The Sinai Peninsula or simply Sinai is a peninsula in Egypt, and the only part of the country located in Asia.
A peninsula is a piece of land extending out into a body of water that is still connected to mainland or a piece of land that is bordered by water on three sides but connected to mainland, for example, the upper and lower peninsulas of the state of Michigan, the peninsula of downtown Vancouver, or the Niagara peninsula.
Egypt, officially the Arab Republic of Egypt, is a transcontinental country spanning the northeast corner of Africa and southwest corner of Asia by a land bridge formed by the Sinai Peninsula.
Asia is Earth's largest and most populous continent, located primarily in the eastern and northern hemispheres and sharing the continental landmass of Eurasia with the continent of Europe.
The Sinai Peninsula by Ike Gomez
It is situated between the Mediterranean Sea to the north and the Red Sea to the south, and is a land bridge between Asia and Africa.
The Mediterranean Sea is a sea connected to the Atlantic Ocean, surrounded by the Mediterranean Basin and almost completely enclosed by land: on the north by Southern Europe and Anatolia, on the south by North Africa, and on the east by the Levant.
A land bridge, in biogeography, is an isthmus or wider land connection between otherwise separate areas, over which animals and plants are able to cross and colonise new lands.
Sinai Militarization and the Israel-Egypt Treaty (Dispatch) by Stratfor
Administratively, the Sinai Peninsula is divided into two governorates: the South Sinai Governorate and the North Sinai Governorate.
Three other governorates span the Suez Canal, crossing into African Egypt: Suez Governorate on the southern end of the Suez Canal, Ismailia Governorate in the center, and Port Said Governorate in the north.
Suez is a seaport city in north-eastern Egypt, located on the north coast of the Gulf of Suez, near the southern terminus of the Suez Canal, having the same boundaries as Suez governorate.
Port Said is a city that lies in north east Egypt extending about 30 kilometres along the coast of the Mediterranean Sea, north of the Suez Canal, with an approximate population of 603,787.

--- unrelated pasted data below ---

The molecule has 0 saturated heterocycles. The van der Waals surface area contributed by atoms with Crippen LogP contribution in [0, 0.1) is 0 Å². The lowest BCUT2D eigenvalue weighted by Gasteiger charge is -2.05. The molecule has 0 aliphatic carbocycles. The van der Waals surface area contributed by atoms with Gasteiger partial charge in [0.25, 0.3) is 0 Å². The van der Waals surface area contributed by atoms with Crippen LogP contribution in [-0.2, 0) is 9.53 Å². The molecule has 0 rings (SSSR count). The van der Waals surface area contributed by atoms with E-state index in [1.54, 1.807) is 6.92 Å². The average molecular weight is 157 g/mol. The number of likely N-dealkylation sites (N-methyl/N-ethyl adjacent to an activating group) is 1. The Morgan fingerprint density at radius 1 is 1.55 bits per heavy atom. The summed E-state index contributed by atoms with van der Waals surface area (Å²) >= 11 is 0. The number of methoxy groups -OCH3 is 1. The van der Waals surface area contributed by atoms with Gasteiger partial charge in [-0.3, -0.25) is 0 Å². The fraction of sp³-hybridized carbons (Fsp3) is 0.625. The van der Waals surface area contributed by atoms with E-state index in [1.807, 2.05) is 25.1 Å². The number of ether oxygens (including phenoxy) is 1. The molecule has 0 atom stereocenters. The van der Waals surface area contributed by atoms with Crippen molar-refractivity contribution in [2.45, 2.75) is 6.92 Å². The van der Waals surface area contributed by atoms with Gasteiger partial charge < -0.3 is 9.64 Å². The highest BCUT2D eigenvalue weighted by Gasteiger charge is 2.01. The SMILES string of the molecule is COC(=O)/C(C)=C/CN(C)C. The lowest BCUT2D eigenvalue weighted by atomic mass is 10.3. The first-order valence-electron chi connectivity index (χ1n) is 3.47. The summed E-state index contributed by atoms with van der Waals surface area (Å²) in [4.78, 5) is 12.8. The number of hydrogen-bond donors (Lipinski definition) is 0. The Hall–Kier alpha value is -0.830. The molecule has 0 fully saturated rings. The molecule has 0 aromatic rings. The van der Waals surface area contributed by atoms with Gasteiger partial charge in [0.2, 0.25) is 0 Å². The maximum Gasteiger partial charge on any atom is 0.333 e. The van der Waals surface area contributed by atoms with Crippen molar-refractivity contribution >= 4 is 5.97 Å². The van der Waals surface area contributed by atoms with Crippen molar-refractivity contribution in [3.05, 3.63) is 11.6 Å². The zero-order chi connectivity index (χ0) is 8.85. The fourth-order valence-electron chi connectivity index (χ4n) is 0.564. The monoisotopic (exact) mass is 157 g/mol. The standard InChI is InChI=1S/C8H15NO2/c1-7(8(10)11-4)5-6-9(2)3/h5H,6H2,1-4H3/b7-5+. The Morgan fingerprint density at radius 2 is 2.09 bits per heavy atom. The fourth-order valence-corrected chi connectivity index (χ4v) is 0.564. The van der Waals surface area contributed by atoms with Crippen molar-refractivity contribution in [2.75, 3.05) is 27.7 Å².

The Suez Canal is an artificial sea-level waterway in Egypt, connecting the Mediterranean Sea to the Red Sea through the Isthmus of Suez.
This comes in stark contrast to the region north of it, the Levant, which, due largely to its strategic geopolitical location and cultural convergences, has historically been the center of conflict between Egypt and various states of Mesopotamia and Asia Minor.
Mesopotamia was a historical region situated within the Tigris–Euphrates river system, in modern days roughly corresponding to most of Iraq plus Kuwait, the eastern parts of Syria, Southeastern Turkey, and regions along the Turkish-Syrian and Iran–Iraq borders.
Anatolia, in geography known as Asia Minor, Asian Turkey, Anatolian peninsula, or Anatolian plateau, is the westernmost protrusion of Asia, which makes up the majority of modern-day Turkey.
The Levant is an approximate historical geographical term referring to a large area in the eastern Mediterranean.
In periods of foreign occupation, the Sinai was, like the rest of Egypt, also occupied and controlled by foreign empires, in more recent history the Ottoman Empire and the United Kingdom.
The Ottoman Empire, also known as the Turkish Empire, Ottoman Turkey, was an empire founded at the end of the thirteenth century in northwestern Anatolia in the vicinity of Bilecik and Söğüt by the Oghuz Turkish tribal leader Osman.
The United Kingdom of Great Britain and Northern Ireland, commonly known as the United Kingdom or Britain, is a sovereign country in western Europe.
Israel invaded and occupied Sinai during the Suez Crisis of 1956, and during the Six-Day War of 1967.
The Six-Day War, also known as the June War, 1967 Arab–Israeli War, or Third Arab–Israeli War, was fought between June 5 and 10, 1967 by Israel and the neighboring states of Egypt, Jordan, and Syria.
The Suez Crisis, also named the Tripartite Aggression and the Kadesh Operation or Sinai War, was an invasion of Egypt in late 1956 by Israel, followed by the United Kingdom and France.
Israel, officially the State of Israel, is a country in the Middle East, on the southeastern shore of the Mediterranean Sea and the northern shore of the Red Sea.
On 6 October 1973, Egypt launched the Yom Kippur War to retake the peninsula, which was unsuccessful.
The Yom Kippur War, Ramadan War, or October War, also known as the 1973 Arab–Israeli War, was a war fought by the coalition of Arab states led by Egypt and Syria against Israel from October 6 to 25, 1973.
In 1982, as a result of the Israel–Egypt Peace Treaty of 1979, Israel withdrew from all of the Sinai Peninsula except the contentious territory of Taba, which was returned after a ruling by a commission of arbitration in 1989.
The Egypt–Israel Peace Treaty was signed in Washington, D.C., United States on 26 March 1979, following the 1978 Camp David Accords.
Today, Sinai has become a tourist destination due to its natural setting, rich coral reefs, and biblical history.
Coral reefs are diverse underwater ecosystems held together by calcium carbonate structures secreted by corals.
Mount Sinai is one of the most religiously significant places in the Abrahamic faiths.
The Abrahamic religions, also referred to collectively as Abrahamism, are a group of Semitic-originated religious communities of faith that claim descent from the Judaism of the ancient Israelites and the worship of the God of Abraham.
Mount Sinai, also known as Mount Horeb or Gabal Musa, is a mountain in the Sinai Peninsula of Egypt that is a possible location of the biblical Mount Sinai, which is considered a holy site by the Abrahamic religions.